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n a televised speech to the nation in February 1981, then-President Ronald Reagan warned that 7 million Americans were caught up “in the personal indignity and human tragedy of unemployment.” “If they stood in a line, allowing three feet for each person,” he explained, “the line would reach from the coast of Maine to California.” The unemployed were not only former assembly-line workers—they were secretaries, accountants, and cashiers, among other professions, too.

The 1980 recession had bludgeoned the labor market, and the 1981-82 recession was about to bludgeon it even more. Manufacturing plants across the country were shutting down or relocating. IBM was about to introduce the personal computer, rendering skills such as shorthand all but useless. A crack epidemic was ravaging cities. The unemployment rate, which had been hovering around 7 percent from 1980 to 1981, was rising; it would be close to 11 percent by 1982. The federal government’s main source of funding for job training was due to expire a year later.

From one vantage point, today’s workers seem to be facing a vastly different landscape: The U.S. has somewhat recovered from a historic recession, unemployment is low at 4 percent, and the manufacturing sector is growing again, albeit slowly. But many aspects of today’s climate echo that of the 1980s: The global economy is expanding, new technology is entering the workplace at every turn, and an opioid epidemic is ravaging communities. Automation will create new jobs, but analyses show that they’ll require digital skills that only the most educated and experienced people will have. Researchers today are predicting that white- and blue-collar workers will be in predicaments similar to their counterparts in the 1980s and ’90s, as soon as 2020, if they aren’t already there.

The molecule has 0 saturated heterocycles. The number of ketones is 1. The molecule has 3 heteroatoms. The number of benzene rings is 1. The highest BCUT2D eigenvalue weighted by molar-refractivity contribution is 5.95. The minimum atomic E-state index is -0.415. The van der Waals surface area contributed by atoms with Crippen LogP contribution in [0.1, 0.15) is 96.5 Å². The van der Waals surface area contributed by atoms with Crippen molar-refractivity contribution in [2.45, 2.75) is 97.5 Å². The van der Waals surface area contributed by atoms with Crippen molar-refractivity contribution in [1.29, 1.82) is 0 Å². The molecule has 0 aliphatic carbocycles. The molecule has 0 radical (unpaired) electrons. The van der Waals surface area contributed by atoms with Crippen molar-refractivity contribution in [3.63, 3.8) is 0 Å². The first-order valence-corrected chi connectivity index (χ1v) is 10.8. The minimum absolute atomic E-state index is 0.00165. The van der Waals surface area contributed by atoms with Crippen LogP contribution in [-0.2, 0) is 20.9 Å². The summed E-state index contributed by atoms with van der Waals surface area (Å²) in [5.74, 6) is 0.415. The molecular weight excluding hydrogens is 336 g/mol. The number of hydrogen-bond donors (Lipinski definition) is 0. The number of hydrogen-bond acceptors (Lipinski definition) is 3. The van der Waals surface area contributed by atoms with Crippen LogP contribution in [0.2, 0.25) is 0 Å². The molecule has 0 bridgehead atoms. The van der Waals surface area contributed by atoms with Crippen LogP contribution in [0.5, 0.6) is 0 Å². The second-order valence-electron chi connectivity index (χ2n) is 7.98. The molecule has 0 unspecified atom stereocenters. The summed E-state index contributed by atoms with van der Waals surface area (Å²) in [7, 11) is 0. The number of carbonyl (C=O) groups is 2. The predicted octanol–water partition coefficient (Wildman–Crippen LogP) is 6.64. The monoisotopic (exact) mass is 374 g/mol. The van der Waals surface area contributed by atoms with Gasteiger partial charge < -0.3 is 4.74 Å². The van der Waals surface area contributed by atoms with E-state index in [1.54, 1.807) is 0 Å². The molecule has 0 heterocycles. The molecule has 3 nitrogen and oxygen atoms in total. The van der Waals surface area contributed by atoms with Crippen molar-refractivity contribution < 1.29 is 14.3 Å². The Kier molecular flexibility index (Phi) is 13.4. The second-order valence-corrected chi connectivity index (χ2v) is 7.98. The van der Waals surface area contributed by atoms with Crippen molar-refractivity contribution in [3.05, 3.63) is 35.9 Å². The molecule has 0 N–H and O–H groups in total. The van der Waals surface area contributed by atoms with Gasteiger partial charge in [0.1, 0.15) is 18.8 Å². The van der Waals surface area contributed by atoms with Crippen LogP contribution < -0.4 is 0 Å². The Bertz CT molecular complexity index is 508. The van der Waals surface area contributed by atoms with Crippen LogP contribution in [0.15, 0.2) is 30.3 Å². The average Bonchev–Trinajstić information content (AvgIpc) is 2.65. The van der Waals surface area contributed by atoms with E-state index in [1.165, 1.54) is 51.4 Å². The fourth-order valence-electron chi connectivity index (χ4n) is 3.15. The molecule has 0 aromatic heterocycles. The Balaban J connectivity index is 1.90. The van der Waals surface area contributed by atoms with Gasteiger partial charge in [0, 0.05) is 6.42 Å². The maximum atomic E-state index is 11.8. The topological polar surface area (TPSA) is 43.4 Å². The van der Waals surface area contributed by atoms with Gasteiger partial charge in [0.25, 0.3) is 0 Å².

As a response to these challenges, many policymakers and business leaders turn to a federal policy solution that has stuck around since before Reagan’s day: job-training programs. These types of policies remain popular—at least in name, if not in investment—despite little evidence that they succeed on a large scale. In 2014, then-President Barack Obama signed the Workforce Innovation and Opportunity Act. And over the summer, Senator Robert Menendez and Representative Albio Sires, both New Jersey Democrats, introduced the Better Education and Skills Training for America’s Workforce Act.

Reagan’s version of this was the Job Training Partnership Act (JTPA) of 1982, which spent nearly $3 billion yearly between 1984 and 1998 and made some adjustments to the previous job-training formula by removing provisions for subsidized jobs in local and state governments and giving more control to the private sector. Although JTPA accounted for a relatively small share of the president’s response to unemployment, it was arguably Reagan’s most direct response to workers. And it worked about as poorly as any other program has.

Why Is the U.S. So Bad at Worker Retraining?

The strategies used to help workers displaced by technology and globalization in the 1980s ultimately failed. So why do the country’s policymakers continue to resort to the same tactics?


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